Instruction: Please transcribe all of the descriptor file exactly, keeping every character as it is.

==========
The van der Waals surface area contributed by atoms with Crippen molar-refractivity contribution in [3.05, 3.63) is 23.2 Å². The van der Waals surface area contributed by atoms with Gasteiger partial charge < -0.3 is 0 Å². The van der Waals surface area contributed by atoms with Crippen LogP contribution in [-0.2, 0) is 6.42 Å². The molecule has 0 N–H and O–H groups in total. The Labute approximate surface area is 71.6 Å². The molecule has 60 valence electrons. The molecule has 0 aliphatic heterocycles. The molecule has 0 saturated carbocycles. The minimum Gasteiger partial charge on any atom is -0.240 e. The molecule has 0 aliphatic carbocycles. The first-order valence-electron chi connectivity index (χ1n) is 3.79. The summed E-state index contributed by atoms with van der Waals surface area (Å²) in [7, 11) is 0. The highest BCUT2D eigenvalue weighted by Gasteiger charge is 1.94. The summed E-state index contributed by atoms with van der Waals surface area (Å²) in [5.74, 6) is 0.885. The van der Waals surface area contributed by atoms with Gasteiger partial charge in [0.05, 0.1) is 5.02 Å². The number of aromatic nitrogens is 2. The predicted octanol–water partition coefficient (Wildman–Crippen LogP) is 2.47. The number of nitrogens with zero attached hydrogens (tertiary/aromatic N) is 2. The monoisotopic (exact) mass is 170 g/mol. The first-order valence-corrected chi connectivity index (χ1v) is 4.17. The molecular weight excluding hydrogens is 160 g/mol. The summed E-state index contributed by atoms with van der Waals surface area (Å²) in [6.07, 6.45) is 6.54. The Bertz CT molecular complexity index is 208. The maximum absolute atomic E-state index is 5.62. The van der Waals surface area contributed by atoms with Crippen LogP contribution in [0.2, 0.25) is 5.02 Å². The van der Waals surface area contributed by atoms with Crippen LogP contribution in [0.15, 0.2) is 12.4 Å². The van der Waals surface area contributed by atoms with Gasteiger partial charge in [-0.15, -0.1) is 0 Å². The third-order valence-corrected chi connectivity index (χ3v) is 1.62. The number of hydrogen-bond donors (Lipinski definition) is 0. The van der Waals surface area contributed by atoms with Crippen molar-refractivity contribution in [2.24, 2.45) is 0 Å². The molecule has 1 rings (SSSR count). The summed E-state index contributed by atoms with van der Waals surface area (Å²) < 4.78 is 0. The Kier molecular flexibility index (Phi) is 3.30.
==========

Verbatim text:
The van der Waals surface area contributed by atoms with Crippen molar-refractivity contribution in [3.05, 3.63) is 23.2 Å². The van der Waals surface area contributed by atoms with Gasteiger partial charge < -0.3 is 0 Å². The van der Waals surface area contributed by atoms with Crippen LogP contribution in [-0.2, 0) is 6.42 Å². The molecule has 0 N–H and O–H groups in total. The Labute approximate surface area is 71.6 Å². The molecule has 60 valence electrons. The molecule has 0 aliphatic heterocycles. The molecule has 0 saturated carbocycles. The minimum Gasteiger partial charge on any atom is -0.240 e. The molecule has 0 aliphatic carbocycles. The first-order valence-electron chi connectivity index (χ1n) is 3.79. The summed E-state index contributed by atoms with van der Waals surface area (Å²) in [7, 11) is 0. The highest BCUT2D eigenvalue weighted by Gasteiger charge is 1.94. The summed E-state index contributed by atoms with van der Waals surface area (Å²) in [5.74, 6) is 0.885. The van der Waals surface area contributed by atoms with Gasteiger partial charge in [0.05, 0.1) is 5.02 Å². The number of aromatic nitrogens is 2. The predicted octanol–water partition coefficient (Wildman–Crippen LogP) is 2.47. The number of nitrogens with zero attached hydrogens (tertiary/aromatic N) is 2. The monoisotopic (exact) mass is 170 g/mol. The first-order valence-corrected chi connectivity index (χ1v) is 4.17. The molecular weight excluding hydrogens is 160 g/mol. The summed E-state index contributed by atoms with van der Waals surface area (Å²) in [6.07, 6.45) is 6.54. The Bertz CT molecular complexity index is 208. The maximum absolute atomic E-state index is 5.62. The van der Waals surface area contributed by atoms with Crippen LogP contribution in [0.2, 0.25) is 5.02 Å². The van der Waals surface area contributed by atoms with Crippen LogP contribution in [0.15, 0.2) is 12.4 Å². The van der Waals surface area contributed by atoms with Gasteiger partial charge in [-0.15, -0.1) is 0 Å². The third-order valence-corrected chi connectivity index (χ3v) is 1.62. The number of hydrogen-bond donors (Lipinski definition) is 0. The van der Waals surface area contributed by atoms with Crippen molar-refractivity contribution in [2.24, 2.45) is 0 Å². The molecule has 1 rings (SSSR count). The summed E-state index contributed by atoms with van der Waals surface area (Å²) < 4.78 is 0. The Kier molecular flexibility index (Phi) is 3.30.